Washington: Three Continents Press, Miriam Cooke, Nimrod 24 no.
Histoires et nouvelles de Palestine tr. Claude Krul, Paris: Le Sycomore, Mohammed Darwish, Gilgamesh 4 , Catherine Cobham, Arab Authors Series London: Heinemann, Roger Allen, Nimrod 24 no. Young, Washington: Three Continents Press, , Jardaq, Halim, "Atmah an ikun kalim al-lawn," Mawaqif 16 Jul.
Anthony R. Nahmad, New York: Knopf, Hartmut Fahndrich, Basel:Lenos, Hilary Kilpatrick, Arab Authors Series Al-Khafaji, Muhsin, "Portia in disguise," tr. Suda Abid Ali, Gilgamesh 2 , Mohammed Darwish, Gilgamesh 2 , Sausen Faisal El- Samir, Gilgamesh 4 , Ebeid and M. Minneapolis: Bibliotheca Islamica, Several previously unpublished stories, Akhbar al-Adab 3 Dec. Raymond Stock, Nest, Winter Ismail I. Nawwab, Aramco World Mar. Makarius, Raoul et Laura, eds. William M. Hutchins, Washington: Three Continents Press, , Al-Misbahi, Hassunah, "The Kibla," tr.
Matthias Munsch fr. German , Banipal 1 Feb.
Monteil, Vincent, Anthologie bilingue de la litterature arabe contemporaine, Beirut: Imprimerie Catholique, n. Mona Zaki, Banipal 12 Autumn : John Perry, Leiden: E. Brill, Nasr, Hasan, "The child and the Fish, trans. Young, in Translation 11 Fall , Issa J. Boullata, Journal of Arabic Literature Vol. Ryder, in Translation 11 Fall , XXVII no. Salim, Nizar, "A Cigarette Butt," tr. Hadie el-Taie, Gilgamesh 2 , Three large rivers, moreover, had to be crossed, and the passage of them caused the greatest fear. Two of them were equal to each other, but neither of them equalled the Narbada.
Biography of Ala-Ud-Din Khalji | Khalji Dynasty | Indian History
After crossing those rivers, hills, and many depths, the raja of Telingana sent twenty-three powerful elephants for the royal service. The tempestuous army moved swiftly, like a hurricane, to Gurganw. Everywhere the accursed tree that produced no religion was found and torn up by the roots, and the people who were destroyed were like trunks carried along in the torrent of the Jihun, or like straw tossed up and down in a whirlwind and carried forward.
When the army reached the Tawi Tapti , they saw a river like the sea.
Alaaddin Sajadi - Wikipedia
The soldiers crossed it by a ford quicker than the hurricane which they resembled, and afterwards employed themselves in cutting down jungles and destroying gardens. On Thursday, the 13th of Ramazan, A.
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The Maharaja, Ram Deo, who had heard safety proclaimed by the dreadful Mohammedan timbals, considered himself secure under the protection assured to him, and, true to his allegiance, forwarded with all his heart the preparations necessary for the equipment of the army sent by the court, so as to render it available for the extermination of rebels and the destruction of the Bir and Dhur Samundar. The city was adorned in honour of the occasion, and food and clothes were supplied in abundance to the Mussulmans.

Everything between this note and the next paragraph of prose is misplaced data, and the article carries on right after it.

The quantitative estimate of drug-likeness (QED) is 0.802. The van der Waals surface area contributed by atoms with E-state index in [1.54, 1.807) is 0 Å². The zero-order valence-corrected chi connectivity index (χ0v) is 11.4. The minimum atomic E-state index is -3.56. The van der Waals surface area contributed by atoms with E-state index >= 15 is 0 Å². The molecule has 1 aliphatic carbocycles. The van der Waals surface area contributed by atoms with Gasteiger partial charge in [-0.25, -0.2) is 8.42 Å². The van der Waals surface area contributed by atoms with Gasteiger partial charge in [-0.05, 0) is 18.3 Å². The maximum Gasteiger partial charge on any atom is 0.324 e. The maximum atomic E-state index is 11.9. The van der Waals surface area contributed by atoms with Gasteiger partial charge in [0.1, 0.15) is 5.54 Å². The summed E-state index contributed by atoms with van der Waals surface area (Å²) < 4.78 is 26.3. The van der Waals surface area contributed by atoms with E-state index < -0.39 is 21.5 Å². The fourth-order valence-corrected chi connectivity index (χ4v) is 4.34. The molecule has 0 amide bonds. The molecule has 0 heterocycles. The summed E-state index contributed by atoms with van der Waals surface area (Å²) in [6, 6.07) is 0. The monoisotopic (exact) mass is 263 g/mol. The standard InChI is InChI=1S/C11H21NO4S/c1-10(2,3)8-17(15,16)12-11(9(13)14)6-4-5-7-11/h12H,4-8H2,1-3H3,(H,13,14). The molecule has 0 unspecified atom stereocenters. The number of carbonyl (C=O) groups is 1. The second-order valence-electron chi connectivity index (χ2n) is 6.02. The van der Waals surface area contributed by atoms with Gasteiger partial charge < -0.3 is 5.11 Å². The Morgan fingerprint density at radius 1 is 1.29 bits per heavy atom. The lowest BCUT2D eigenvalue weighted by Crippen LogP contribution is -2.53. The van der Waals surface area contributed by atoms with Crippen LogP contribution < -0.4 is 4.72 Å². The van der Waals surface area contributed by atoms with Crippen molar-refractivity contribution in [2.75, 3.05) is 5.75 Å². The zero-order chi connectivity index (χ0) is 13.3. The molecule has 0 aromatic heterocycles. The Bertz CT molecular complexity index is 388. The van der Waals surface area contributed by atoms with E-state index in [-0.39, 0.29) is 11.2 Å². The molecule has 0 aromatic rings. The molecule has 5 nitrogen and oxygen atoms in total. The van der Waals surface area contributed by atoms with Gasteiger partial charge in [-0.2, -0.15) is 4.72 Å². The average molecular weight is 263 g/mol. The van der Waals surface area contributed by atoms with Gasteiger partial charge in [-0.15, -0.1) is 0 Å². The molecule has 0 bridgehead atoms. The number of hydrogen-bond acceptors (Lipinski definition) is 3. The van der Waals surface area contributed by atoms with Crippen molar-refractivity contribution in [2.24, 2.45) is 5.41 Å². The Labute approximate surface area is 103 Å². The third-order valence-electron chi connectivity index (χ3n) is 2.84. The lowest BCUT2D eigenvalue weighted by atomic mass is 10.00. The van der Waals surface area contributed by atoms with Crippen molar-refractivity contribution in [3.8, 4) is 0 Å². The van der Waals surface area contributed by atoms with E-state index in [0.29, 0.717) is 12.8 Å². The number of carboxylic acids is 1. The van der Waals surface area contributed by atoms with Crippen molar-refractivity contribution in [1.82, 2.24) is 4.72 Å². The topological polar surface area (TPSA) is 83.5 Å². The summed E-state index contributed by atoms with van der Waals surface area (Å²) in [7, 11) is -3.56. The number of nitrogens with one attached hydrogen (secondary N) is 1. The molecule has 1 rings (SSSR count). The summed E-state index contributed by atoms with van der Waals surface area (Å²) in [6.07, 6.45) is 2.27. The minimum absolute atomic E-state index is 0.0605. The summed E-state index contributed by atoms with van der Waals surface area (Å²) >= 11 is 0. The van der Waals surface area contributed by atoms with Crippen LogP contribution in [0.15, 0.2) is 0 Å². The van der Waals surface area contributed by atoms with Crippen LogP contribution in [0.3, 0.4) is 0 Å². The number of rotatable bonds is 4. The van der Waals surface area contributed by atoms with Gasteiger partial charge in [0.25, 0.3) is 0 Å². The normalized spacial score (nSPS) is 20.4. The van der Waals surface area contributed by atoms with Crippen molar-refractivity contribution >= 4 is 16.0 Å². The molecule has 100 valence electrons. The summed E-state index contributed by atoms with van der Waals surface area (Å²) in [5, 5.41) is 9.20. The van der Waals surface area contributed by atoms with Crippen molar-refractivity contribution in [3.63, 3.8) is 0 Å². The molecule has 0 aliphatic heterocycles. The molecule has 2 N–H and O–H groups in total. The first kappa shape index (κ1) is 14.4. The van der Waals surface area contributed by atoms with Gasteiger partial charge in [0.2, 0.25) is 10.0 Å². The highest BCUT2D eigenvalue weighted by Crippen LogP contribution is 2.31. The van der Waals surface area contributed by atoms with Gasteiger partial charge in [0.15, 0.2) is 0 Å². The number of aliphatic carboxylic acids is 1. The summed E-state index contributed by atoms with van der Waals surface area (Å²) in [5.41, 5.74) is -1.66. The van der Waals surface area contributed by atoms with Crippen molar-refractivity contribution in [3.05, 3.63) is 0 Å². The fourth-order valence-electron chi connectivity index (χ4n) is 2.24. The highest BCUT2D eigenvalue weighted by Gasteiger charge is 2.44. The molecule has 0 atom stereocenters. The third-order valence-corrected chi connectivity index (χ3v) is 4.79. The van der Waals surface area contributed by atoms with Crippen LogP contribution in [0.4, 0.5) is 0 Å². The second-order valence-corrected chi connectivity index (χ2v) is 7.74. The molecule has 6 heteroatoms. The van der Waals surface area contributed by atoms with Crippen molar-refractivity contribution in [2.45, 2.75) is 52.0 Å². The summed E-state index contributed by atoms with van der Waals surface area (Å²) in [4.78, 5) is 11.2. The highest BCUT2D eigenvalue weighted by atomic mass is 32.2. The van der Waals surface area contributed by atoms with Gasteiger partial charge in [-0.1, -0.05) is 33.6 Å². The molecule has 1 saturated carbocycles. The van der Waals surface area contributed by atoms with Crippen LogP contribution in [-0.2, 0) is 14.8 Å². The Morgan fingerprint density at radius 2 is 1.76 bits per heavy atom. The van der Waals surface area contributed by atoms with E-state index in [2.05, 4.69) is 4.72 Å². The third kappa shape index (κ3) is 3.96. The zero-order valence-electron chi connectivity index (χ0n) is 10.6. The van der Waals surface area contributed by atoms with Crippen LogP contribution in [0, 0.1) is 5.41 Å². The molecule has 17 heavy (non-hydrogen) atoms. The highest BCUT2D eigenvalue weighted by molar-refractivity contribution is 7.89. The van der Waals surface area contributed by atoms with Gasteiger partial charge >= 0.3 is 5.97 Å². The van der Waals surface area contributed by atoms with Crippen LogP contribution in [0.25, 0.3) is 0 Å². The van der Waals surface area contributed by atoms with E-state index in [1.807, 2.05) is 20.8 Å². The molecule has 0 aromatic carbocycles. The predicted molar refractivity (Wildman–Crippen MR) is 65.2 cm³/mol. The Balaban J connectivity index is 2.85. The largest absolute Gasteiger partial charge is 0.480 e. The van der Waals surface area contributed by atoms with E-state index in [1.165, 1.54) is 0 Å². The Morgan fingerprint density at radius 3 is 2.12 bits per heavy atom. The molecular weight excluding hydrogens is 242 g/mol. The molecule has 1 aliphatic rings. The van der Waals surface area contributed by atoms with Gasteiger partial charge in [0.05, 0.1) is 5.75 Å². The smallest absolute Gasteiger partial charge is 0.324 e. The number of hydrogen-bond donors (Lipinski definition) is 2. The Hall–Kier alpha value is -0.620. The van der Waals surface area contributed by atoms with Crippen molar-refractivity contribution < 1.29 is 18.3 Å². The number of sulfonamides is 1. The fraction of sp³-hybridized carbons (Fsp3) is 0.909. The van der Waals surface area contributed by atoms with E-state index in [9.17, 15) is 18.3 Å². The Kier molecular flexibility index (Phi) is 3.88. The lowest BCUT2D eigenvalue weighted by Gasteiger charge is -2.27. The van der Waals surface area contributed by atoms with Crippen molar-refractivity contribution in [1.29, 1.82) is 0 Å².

The Mohammedan army remained for three days and departed on the seventeenth of Ramazan from the Imanabad Deogir to the. Kharababad of Paras Deo Dalvi, advancing for five stages, in which three large rivers, the Sini, Godavari, and Binhur, were crossed and also some other frightful streams. On Sunday, the twenty-third of Ramazan, A. If you desire horses like demons, and elephants like fiends, and valuables like those of Deogir, they are all present. If you wish to destroy the four walls of this fort, they are no obstacle to your advance.
The fort is the fort of the king; take it. When the raja received this reply, he said he was ready to give up all he possessed, except his sacred thread. On Friday, the sixth of Shawwal, the raja sent Balak Deo Naik, Narain Deo, and Jit Mal, with some others, to bow before the royal tent, and these envoys were accompanied by six elephants.
Next day some horses followed and on Sunday, the sun-worshipper, Billal Deo, seeing the splendour of the sword of Islam above his head, bowed beneath it, descended from his fortress, and came before the shadow of the shadow of God, in whose presence, trembling and abject, he prostrated himself upon the earth and rubbed the forehead.
In this range there are two passes — one Sarmali, the other Tabar. After traversing the passes, they arrived at night on the banks of the river Kanobari and bivouacked on the sands. Thence they departed for Birdhul, massacring and devastating all around it.
The Raja Bir intended at first to flee for refuge to his islands in the ocean, but as he was not able to carry out this plan, his attendants counselled him to flee by land. With a small amount of treasure and property he deserted the city and fled to Kandur, yet even there he dared not remain, but fled again to the jungles. They were half-Hindus and not strict in their religious observances, but as they could repeat the profession of faith, the Sultan of Islam.
Though they were worthy of death, yet, as they were Mussalmans, they were pardoned. After returning to Birdhul, Malik Kafur again pursued the raja to Kandur and took elephants, one of which was laden with jewels.